BRIEF DESCRIPTION OF THE DRAWING FIG. 1 is a schematic drawing of a capacitor type mercury ballast and the starting circuit of a typical mercury lamp.
FIG. 2 is a schematic drawing of the same ballast and the starting circuit of a metal halide lamp in accordance with this invention.
FIG. 3 is an elevational view of a metal halide lamp in accordance with this invention.
DESCRIPTION OF THE PREFERRED EMBODIMENT As shown in FIGS. I and 2, a capacitor type mercury lamp ballast has a primary winding P, a secondary winding S and a capacitor C. The starter circuit for a mercury lamp, shown in FIG. I, comprises a resistor R, a main electrode E,, and a starter electrode E,,.
When normal AC power is supplied to the ballast, the normal output voltage of the ballast is applied across E,, and E,. Although this voltage is sufficient to start mercury lamps, it is not sufficient to reliably start metal halide lamps.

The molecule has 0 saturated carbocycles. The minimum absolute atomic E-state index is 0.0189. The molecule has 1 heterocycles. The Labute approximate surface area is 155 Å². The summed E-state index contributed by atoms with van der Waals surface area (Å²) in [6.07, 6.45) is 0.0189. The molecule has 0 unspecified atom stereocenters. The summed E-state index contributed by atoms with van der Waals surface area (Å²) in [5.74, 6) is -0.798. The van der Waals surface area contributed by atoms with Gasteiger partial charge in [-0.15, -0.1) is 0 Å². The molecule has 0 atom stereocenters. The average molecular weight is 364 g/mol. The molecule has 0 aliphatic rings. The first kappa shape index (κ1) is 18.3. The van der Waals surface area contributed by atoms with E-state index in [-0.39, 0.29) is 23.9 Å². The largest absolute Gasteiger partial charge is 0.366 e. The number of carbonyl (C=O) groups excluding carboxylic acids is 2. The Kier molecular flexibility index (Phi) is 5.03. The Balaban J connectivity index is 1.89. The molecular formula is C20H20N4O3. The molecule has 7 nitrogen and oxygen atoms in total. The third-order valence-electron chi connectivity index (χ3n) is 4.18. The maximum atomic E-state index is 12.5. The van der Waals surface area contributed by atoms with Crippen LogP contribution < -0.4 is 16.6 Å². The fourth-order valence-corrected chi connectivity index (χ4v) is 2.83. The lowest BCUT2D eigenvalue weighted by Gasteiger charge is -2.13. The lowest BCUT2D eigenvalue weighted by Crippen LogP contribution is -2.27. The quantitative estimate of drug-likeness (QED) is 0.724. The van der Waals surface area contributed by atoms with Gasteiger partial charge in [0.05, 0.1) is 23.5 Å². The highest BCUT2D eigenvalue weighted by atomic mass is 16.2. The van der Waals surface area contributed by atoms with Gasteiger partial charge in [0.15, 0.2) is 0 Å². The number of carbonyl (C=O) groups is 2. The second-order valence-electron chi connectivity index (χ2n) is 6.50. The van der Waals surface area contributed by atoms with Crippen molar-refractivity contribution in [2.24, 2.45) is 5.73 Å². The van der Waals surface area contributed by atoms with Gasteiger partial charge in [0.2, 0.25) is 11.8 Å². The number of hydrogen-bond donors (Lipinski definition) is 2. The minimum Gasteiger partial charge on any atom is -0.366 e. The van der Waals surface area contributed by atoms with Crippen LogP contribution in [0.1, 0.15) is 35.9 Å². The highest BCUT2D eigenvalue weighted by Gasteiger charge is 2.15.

In a metal halide lamp in accordance with this invention, the starter circuit is as shown in FIG. 2 and includes two resistors 23 and 24 and a diode 25 within the lamp. Resistors 23 and 24 and diode 25 are so arranged that, with the polarity as shown, the charge path is from the secondary winding S through capacitor C, resistor 23 and diode 25 to the secondary winding S. This path is indicated by the solid line arrow. Note, with the secondary winding polarity as shown, the diode polarity is such that it presents a low impedance to the charge current.
When the secondary winding polarity is reversed, diode 25 presents a high impedance to current flow and the discharge path is across the gap between the main electrode 11 and the starter electrode 15 through resistors 24 and 23 and capacitor C to the secondary winding S. The discharge path is indicated by the dash line arrows in FIG. 2.